Elizabeth, I'm not aware this open system approach has been used in robotics. I don't think it's been used much at all. I'd like to hear from those who have seen in used in other contexts. Google results were stellar. They gave away the platform and it because the leading platform for smartphones.
This certainly creates a very potent development environment for software developers. Will save alot of integration time developing hardware and testing, especially since there seems to be so much interest in humanoid type robots.
I agree, Apresher, this does make for a potent development environment. It's good to see open source moving into new territory. It will be interesting to see what comes of this. It will depend on whether robotic engineers eagerly take to this model. The jury's out on that question.
I think what makes this unique is that Rethink has developed its system using open software but now is making its humanoid hardware platform (with all of the development that went into it) available for research purposes. Researchers can concentrate solely on software solutions with than many problems already solved for them. Very interesting development.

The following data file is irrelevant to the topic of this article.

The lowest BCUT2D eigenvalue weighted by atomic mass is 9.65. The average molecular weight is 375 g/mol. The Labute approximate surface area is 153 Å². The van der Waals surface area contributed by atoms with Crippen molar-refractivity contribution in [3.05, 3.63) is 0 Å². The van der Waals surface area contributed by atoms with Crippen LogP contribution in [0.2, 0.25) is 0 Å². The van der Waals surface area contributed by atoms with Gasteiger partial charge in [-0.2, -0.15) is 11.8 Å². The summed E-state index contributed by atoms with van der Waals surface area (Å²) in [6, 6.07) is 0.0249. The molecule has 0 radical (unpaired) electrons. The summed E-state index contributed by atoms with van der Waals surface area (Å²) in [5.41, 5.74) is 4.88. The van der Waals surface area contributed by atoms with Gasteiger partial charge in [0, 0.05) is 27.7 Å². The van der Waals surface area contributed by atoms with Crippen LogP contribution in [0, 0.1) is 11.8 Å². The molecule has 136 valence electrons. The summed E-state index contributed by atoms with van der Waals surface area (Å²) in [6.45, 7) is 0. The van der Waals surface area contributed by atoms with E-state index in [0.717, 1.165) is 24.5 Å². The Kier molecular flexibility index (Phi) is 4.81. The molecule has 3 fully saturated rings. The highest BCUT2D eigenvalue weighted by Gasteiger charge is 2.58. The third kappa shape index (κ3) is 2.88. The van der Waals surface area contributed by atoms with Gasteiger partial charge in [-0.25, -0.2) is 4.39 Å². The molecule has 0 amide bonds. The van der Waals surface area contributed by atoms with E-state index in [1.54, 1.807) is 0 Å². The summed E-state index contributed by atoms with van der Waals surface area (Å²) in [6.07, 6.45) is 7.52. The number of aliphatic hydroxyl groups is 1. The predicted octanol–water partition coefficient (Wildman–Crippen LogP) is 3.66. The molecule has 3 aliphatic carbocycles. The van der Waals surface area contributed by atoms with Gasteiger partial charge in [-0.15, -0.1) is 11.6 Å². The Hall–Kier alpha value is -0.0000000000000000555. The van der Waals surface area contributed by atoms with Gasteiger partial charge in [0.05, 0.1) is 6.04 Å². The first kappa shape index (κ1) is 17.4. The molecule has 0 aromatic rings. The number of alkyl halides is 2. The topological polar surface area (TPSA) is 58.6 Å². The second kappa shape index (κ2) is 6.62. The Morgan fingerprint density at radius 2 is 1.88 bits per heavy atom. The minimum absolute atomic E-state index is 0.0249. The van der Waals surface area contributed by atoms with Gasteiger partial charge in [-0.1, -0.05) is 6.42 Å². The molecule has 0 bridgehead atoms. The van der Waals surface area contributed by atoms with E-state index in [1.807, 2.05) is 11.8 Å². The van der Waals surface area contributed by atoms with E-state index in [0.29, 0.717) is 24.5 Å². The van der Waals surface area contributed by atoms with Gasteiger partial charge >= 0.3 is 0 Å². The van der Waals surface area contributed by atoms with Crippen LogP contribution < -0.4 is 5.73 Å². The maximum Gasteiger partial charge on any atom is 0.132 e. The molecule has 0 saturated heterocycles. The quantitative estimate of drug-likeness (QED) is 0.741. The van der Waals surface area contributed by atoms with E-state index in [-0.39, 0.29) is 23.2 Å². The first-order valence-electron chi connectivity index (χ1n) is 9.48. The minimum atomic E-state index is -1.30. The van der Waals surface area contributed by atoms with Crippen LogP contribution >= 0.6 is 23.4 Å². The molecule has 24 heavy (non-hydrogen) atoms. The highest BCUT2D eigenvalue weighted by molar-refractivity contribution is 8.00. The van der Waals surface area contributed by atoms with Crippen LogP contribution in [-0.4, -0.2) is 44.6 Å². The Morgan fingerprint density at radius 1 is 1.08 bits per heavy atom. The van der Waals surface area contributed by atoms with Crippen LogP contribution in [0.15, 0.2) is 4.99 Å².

Yes, that definitely seems like a unique value proposition, Al, especially since hardware and software development are two very different sides of the same coin. Those developing software and those developing hardware are usually not the same folks, so this definitely makes it easier for those on the software side of the house to program Baxter.